After becoming settled, the next adventure was to go on a Welcome Program. The idea of the program is to group international students together to make friends but also learn and enjoy some things Australian.
The program was hosted at one of the university residential colleges — a generally all inclusive place to live. However, the college is built in a very classic style, and ours was extremely reminiscent of Harry Potter. I’ll have to look for a picture of our dining hall, but you can see the tower and a pathway below.
We went to the Melbourne Zoo for the program. Of course, we saw kangaroos. Many of the animals were not really fenced off which was a pleasant change to be able to feel that much closer to the animals. The parrot had a few signature calls include “hello” and a cat whistle that frequently causes those passing by quite a chuckle. The day we went it was pretty warm (like most days here in Melbourne), so many of the large animals just hid in the shade — probably also due to being put in relatively small cages. Not exactly the sprawling terrain lions are used to.
Ocean Grove is a nice beach near Geelong about an hour and a half from Melbourne. We went for surfing lessons and a day on the beach. My last experience surfing ended with coral cutting my foot quite deeply in Hawaii — this time went much better. While the waves were pretty small and crashed close to shore, it was a great time learning to surf. I stood up a number of times, however, by the time I would stand, the ride was mostly over, and I don’t know if I’d have enough momentum (or talent) to really turn the board.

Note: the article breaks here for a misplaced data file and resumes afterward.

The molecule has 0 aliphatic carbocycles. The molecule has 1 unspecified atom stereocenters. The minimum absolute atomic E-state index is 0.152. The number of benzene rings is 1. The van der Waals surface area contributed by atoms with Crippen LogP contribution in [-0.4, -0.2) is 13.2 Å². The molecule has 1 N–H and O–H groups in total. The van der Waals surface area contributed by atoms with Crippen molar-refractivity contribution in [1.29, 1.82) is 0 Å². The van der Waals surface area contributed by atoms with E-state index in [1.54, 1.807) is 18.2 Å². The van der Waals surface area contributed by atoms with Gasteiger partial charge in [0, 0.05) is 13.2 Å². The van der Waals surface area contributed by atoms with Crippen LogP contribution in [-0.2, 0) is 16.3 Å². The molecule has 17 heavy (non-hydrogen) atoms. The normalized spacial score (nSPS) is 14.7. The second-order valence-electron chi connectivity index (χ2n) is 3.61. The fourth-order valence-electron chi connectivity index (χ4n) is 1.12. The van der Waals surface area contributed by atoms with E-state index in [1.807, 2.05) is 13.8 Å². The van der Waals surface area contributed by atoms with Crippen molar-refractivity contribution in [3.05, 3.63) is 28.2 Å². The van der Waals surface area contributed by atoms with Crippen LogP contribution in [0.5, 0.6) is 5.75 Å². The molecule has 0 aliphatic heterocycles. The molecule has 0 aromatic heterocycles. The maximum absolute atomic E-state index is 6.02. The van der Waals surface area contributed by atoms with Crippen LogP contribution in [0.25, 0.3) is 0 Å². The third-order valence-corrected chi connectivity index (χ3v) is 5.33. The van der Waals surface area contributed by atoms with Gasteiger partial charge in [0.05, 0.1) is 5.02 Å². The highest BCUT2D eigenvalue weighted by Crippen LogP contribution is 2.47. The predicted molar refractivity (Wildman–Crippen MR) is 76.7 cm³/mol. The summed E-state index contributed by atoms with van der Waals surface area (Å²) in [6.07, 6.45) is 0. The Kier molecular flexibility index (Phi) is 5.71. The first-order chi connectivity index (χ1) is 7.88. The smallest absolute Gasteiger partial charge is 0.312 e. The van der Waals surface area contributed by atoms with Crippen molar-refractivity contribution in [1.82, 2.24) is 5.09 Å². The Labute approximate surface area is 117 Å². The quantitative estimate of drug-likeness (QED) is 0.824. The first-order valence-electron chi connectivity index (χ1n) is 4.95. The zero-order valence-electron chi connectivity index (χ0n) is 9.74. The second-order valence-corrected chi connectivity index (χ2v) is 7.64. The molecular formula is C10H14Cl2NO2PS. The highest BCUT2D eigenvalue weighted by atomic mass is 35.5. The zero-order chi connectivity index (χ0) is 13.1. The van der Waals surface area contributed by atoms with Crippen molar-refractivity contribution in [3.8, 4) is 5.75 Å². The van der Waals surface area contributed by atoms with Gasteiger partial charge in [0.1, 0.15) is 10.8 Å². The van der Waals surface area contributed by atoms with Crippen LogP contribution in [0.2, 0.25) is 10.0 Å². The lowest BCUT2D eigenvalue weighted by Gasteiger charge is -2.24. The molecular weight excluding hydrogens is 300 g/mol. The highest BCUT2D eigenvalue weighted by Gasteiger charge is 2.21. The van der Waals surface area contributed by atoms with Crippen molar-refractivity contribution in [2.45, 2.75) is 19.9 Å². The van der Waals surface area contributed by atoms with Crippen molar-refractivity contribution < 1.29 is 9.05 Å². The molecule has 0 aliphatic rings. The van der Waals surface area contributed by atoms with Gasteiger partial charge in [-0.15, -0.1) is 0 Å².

We found ourselves at a state level cricket match one day. It is widely believed that cricket can be boring in a way similar to baseball, a long game with relatively infrequent action and lots of standing. Cricket is in fact far worse at this then baseball, a typical cricket match takes 5 days. When we showed up at the stadium with our group of ~100, we roughly tripled the total fan attendance. The actual game can be exciting occasionally but generally there are many pitches between any spurts of action. In an effort to create the game more appealing, there are apparently often now shorter games with more audience appeal. Also, international games are much more widely watched. I think the game is a bit of an acquired taste, playing with some friends for a brief game at the beach or picnic might be more appealing than a real match.
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